This outlay, the County Council says, will enable Elvaston to clear a major backlog of repairs and put systems in place to manage future maintenance work. It is also hoped that around 170 new jobs will be created for local people.

If the scheme gets the green light then additional funding will be sought from a variety of public and private investment sources. Bids to National Lottery Heritage Fund and D2N2 Local Enterprise Partnership will also be integral to the project’s success.

The Masterplan

Elvaston Castle is the showpiece structure in a cluster of 16 Grade II buildings, all set within Grade II* registered Park and Gardens. Little wonder £35 million is the ballpark figure outlined to restore the overall site to its resplendent best after years of inadequate provision.

A still from a 3D view of plans for the Elvaston estate

Ambitious plans for the transformation have been developed through a public consultation and several months of discussions between Elvaston Castle and Garden Trust, Derbyshire County Council and the National Trust.

Changes proposed in the Masterplan are comprehensive and hugely diverse; redecorating the stately home’s rooms with a paint scheme slavishly true to its mid-19th century roots are discussed alongside the creation of a new entrance and driveway to reduce local village traffic and improve visitor access to the site.

“We believe this restoration will secure the future of Elvaston Castle and Country Park for generations to come by making it a sustainable visitor attraction that can stand on its own two feet, saving millions of pounds for Derbyshire council tax-payers who currently pay for the upkeep of the estate,” says Cllr Tony King, cabinet member for clean growth and regeneration.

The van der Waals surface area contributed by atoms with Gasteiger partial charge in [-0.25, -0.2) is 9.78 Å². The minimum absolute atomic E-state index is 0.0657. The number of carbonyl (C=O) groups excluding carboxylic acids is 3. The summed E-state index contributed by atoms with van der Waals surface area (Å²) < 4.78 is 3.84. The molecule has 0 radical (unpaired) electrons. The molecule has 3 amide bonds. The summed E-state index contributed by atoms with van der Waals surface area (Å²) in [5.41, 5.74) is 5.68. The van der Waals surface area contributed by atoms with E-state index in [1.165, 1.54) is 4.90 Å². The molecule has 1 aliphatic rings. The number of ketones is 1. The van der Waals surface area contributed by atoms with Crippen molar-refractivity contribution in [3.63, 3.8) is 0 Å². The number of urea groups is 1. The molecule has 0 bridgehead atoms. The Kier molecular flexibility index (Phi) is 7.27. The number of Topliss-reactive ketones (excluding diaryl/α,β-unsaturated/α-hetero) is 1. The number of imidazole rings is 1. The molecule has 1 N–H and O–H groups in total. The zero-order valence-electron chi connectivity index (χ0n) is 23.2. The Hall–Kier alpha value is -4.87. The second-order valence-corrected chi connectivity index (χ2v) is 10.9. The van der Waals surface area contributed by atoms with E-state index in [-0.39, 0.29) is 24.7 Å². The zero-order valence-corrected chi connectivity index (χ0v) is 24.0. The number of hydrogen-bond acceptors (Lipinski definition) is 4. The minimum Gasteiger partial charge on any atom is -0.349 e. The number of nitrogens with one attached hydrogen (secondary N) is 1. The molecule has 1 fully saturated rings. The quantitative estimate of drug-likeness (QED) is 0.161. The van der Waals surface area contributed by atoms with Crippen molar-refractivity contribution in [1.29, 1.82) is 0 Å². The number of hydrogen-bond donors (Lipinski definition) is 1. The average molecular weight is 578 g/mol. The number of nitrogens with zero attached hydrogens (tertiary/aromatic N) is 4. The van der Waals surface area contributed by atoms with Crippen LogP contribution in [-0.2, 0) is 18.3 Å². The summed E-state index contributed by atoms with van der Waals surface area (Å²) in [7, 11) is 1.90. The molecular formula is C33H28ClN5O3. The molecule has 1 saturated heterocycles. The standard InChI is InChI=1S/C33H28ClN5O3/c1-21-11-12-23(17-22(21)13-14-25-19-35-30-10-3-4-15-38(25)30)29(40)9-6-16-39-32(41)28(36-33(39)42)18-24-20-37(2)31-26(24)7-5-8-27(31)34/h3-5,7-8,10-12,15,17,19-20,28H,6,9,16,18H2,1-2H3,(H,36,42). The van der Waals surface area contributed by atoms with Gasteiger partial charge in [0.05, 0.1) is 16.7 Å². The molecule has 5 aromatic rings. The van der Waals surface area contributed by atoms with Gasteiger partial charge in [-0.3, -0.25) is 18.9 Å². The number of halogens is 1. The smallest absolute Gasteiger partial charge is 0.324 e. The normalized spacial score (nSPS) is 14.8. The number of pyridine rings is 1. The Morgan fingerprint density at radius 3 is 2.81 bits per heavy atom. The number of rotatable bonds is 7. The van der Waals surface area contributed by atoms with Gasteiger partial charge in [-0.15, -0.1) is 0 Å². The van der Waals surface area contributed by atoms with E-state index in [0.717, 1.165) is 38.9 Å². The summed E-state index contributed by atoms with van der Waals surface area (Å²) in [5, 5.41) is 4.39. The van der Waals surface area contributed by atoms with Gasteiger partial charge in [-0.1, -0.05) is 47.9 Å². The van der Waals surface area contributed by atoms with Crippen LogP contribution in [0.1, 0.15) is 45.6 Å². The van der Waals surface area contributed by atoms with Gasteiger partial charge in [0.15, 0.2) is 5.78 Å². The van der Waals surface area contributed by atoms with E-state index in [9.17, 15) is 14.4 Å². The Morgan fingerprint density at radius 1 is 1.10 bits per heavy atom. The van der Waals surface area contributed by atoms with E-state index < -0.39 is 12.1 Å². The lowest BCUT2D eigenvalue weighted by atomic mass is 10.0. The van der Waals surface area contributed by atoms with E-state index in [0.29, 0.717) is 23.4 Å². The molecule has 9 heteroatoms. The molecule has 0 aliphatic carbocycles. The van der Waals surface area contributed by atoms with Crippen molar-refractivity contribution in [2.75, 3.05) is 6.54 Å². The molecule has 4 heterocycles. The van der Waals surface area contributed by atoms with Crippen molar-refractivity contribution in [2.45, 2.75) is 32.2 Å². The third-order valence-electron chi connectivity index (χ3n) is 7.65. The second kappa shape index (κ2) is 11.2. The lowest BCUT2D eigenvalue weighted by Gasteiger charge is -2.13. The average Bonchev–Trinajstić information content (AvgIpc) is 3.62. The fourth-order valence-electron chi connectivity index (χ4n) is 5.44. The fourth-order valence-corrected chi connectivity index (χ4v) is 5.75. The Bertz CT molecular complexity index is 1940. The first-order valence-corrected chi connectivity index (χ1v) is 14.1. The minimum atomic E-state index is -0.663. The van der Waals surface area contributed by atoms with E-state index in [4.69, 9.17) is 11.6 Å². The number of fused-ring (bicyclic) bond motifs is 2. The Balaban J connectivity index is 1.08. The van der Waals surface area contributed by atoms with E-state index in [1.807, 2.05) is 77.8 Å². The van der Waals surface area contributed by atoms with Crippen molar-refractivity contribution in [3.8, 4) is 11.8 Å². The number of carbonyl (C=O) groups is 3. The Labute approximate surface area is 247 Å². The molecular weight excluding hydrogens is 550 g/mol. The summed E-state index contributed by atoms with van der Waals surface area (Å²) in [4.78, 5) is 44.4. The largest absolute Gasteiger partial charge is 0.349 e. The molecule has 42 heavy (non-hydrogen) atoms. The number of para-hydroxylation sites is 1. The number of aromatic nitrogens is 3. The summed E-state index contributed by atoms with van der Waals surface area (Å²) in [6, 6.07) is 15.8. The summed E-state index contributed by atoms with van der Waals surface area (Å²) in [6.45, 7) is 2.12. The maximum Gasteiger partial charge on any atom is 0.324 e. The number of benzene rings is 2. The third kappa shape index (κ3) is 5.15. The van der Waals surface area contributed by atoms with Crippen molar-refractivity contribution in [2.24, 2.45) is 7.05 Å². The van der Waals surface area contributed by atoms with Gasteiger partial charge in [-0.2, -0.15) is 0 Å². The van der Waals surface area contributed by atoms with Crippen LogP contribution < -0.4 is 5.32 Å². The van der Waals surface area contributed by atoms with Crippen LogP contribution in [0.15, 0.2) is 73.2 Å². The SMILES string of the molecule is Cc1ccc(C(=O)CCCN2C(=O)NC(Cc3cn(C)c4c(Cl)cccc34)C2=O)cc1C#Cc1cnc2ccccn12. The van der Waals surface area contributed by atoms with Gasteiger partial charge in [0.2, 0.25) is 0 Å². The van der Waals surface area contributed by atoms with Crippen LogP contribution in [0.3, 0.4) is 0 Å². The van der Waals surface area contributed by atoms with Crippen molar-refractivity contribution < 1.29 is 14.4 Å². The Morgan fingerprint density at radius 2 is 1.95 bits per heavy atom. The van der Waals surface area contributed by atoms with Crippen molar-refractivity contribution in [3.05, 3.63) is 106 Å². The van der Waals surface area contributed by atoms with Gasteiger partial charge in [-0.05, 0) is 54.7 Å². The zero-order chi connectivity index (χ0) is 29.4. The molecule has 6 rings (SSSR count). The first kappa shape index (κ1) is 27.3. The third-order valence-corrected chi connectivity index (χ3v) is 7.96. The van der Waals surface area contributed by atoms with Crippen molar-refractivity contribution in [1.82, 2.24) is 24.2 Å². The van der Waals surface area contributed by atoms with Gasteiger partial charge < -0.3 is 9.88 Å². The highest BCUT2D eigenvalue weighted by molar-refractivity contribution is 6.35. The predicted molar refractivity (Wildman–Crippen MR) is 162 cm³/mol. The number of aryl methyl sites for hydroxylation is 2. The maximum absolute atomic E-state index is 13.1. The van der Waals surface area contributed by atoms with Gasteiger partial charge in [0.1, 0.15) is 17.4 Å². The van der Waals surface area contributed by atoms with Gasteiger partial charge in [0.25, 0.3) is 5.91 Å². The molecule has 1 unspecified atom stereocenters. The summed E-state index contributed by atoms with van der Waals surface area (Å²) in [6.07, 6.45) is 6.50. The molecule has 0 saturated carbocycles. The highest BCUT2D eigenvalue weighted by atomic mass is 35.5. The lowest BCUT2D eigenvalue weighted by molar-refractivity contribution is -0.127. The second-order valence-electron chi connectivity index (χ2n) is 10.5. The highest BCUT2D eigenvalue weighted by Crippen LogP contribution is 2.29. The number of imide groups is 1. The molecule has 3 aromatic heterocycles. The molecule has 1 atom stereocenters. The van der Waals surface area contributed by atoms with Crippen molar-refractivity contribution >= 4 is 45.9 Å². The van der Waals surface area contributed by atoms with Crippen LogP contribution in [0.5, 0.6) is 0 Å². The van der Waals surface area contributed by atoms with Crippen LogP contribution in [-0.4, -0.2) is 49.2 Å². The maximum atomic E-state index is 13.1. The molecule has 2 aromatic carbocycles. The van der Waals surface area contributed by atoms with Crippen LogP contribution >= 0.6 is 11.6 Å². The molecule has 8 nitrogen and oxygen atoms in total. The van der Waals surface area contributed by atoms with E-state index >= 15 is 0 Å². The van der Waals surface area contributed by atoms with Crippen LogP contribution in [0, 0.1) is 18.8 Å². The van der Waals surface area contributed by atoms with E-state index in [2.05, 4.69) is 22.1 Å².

What to expect

Subject to planning permission and funding bids being approved, proposed developments under the Masterplan will include:

  • Repair and renovation of historic buildings to bring them back into use – for example, as retail, office and workshop space or as holiday cottages and, where possible, reflecting their former uses
  • Upgrading catering facilities including a new main café, which would be a key feature of the courtyard, and providing smaller catering facilities around the site
  • New access drive closer to the A6, taking visitors to the heart of the estate
  • A new adventure playground close to the main café
  • Offering camping and glamping on the estate’s former campsite with facilities for touring caravans, motorhomes and tents
  • An improved and varied events programme to attract a wider audience
  • Converting the upper floor of the castle into suites which could be available to let out for weddings and other events

“We have five years of hard work in front of us, but we’re determined to bring the castle, gardens and wider parkland back to life,” states Dr Peter Robinson, chair of the Elvaston Castle and Garden Trust – the charity which could take over stewardship of the site in future.

“We are committed to opening up much more of the estate to the public, including the three courtyards of beautiful stable buildings which include a blacksmith’s forge, gas engine and the remains of an original Real Tennis Court.”

Once restored, the whole site will remain a country park that is free at the point of entry. This, it is hoped, will drive visitor numbers up and, in so doing, increase overall spend on site.

More information on the plans for Elvaston Castle can be found here.